The Conference of Board of Canada says smoking is responsible for a “devastating health burden” that highlights the need for the government to toughen its efforts to cut the use of tobacco. Using figures from 2012, the board’s study found that smoking causes more than 45,000 deaths a year. That is almost one in five of all deaths in Canada.
‘This is enormous’
It also found that smoking causes $6.5 billion in direct health care costs and $16.2 billion in total economic costs including health care. “This is enormous,” says Rob Cunningham, a senior policy analyst at the Canadian Cancer Society. “It really creates the rationale for Health Minister Ginette Petitpas to really strengthen the Federal Tobacco Control Strategy that expires in March 2018.
“Canada can be and should be the world leader in tobacco control, as we have been in the past.”Listen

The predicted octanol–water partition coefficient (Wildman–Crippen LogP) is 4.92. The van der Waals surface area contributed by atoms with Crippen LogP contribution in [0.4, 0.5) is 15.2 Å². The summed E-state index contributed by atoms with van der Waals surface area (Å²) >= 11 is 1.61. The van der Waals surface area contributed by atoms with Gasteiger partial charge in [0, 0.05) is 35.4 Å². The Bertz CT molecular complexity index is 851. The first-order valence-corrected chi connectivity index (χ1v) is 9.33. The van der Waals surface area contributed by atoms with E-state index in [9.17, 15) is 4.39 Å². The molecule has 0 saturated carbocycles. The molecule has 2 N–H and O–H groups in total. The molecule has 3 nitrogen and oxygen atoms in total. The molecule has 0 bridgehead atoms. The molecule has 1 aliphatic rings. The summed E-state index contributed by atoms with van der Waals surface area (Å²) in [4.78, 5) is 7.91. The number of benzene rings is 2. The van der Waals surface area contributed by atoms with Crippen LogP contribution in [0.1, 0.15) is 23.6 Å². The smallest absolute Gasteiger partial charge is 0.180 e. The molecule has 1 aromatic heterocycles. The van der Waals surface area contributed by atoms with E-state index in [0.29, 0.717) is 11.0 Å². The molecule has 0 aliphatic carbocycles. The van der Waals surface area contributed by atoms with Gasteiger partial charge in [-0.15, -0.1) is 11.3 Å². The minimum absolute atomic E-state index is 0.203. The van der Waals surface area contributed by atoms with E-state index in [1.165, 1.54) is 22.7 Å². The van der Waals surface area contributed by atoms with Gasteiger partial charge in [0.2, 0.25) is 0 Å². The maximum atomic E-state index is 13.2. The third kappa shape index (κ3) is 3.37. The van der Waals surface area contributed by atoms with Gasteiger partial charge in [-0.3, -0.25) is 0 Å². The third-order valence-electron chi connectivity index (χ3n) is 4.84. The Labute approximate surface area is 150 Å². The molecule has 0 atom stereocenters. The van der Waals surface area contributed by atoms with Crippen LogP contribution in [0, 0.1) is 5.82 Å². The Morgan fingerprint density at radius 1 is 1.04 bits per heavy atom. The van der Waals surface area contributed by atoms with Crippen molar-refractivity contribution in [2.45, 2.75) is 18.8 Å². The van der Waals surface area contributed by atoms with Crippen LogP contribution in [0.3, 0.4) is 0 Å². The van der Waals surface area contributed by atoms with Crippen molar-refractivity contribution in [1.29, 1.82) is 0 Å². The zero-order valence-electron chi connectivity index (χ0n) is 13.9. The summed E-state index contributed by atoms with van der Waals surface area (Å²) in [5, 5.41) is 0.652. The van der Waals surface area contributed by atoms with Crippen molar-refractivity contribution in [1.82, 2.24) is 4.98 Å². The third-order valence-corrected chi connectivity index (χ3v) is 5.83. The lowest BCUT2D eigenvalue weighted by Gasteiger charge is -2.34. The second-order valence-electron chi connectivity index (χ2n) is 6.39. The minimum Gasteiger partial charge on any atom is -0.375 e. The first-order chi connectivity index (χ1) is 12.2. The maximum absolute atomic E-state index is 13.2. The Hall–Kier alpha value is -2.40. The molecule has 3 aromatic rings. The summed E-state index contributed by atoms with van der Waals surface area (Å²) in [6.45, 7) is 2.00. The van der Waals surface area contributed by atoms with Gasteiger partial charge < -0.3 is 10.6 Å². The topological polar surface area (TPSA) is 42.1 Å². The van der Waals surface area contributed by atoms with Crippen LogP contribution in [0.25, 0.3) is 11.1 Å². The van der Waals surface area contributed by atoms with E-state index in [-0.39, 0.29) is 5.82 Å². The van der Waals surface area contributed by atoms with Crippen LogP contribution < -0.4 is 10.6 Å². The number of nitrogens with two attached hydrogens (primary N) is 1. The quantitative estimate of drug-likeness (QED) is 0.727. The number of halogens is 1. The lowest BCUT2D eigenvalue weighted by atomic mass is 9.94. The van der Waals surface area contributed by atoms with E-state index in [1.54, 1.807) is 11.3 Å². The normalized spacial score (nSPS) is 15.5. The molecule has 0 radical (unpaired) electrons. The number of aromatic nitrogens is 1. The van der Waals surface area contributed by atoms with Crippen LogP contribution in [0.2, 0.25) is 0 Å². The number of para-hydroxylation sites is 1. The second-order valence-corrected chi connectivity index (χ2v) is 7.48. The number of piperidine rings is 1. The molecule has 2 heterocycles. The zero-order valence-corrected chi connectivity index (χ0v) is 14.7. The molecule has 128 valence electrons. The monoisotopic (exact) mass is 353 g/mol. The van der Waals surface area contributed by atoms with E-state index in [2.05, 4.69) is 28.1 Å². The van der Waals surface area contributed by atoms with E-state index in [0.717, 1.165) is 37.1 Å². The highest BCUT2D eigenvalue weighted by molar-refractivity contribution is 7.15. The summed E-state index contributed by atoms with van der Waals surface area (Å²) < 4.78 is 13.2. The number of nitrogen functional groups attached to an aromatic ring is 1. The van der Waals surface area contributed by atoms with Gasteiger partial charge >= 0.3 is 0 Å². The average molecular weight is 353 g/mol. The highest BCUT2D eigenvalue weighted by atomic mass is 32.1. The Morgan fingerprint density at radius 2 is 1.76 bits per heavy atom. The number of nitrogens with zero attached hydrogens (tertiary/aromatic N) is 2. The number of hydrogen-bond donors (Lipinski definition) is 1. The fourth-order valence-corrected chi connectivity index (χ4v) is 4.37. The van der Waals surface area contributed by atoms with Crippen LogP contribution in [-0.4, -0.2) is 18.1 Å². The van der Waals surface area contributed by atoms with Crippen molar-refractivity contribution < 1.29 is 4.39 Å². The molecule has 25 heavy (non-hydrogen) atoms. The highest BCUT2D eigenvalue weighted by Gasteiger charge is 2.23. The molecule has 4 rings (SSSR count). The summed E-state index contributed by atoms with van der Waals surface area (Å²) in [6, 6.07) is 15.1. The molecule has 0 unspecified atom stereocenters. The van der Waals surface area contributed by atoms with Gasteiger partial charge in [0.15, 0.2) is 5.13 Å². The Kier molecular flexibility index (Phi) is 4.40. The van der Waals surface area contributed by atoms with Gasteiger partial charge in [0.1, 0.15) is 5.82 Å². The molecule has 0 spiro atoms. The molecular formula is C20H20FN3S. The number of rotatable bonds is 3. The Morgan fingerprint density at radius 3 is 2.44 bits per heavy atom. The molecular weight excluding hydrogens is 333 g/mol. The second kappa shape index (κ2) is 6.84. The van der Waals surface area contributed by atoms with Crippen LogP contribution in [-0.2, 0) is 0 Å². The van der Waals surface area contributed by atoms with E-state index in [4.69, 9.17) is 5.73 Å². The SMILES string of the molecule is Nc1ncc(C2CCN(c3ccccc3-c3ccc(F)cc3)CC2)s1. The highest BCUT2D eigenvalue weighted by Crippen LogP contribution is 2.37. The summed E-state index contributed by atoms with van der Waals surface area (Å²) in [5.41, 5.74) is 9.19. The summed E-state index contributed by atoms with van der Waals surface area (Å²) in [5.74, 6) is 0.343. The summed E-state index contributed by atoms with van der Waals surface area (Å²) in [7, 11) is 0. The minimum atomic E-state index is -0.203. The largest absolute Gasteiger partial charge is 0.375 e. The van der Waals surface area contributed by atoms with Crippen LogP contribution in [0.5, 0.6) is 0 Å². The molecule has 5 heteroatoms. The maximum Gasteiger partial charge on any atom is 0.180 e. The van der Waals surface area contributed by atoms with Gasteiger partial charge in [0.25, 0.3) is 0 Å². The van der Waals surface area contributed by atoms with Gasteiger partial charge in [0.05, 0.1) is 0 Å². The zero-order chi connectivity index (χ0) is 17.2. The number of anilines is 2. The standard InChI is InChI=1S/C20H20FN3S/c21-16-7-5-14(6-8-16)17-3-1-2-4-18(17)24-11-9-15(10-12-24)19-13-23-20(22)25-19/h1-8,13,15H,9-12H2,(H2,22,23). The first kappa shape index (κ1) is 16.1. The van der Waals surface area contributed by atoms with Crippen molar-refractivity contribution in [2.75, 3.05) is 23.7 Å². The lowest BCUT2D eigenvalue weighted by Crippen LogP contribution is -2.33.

‘We need to do far more’
Cunningham says the strategy’s budget is underfunded. “We need to do far more in terms of youth prevention, smoking cessation, better policies. We need to ensure that plain packaging goes forward and is adopted as quickly as possible.
“We hope that these new numbers, as horrific as they are, can further make the case for that new federal strategy to be as strong as possible.”
Based on government statistics, more than 3.9 million Canadians were smokers in 2015, and of them, 2.8 million said they smoked daily. Almost one-fifth of grades six to 12 students (12-18 year old) had tried smoking cigarettes in 2014-15.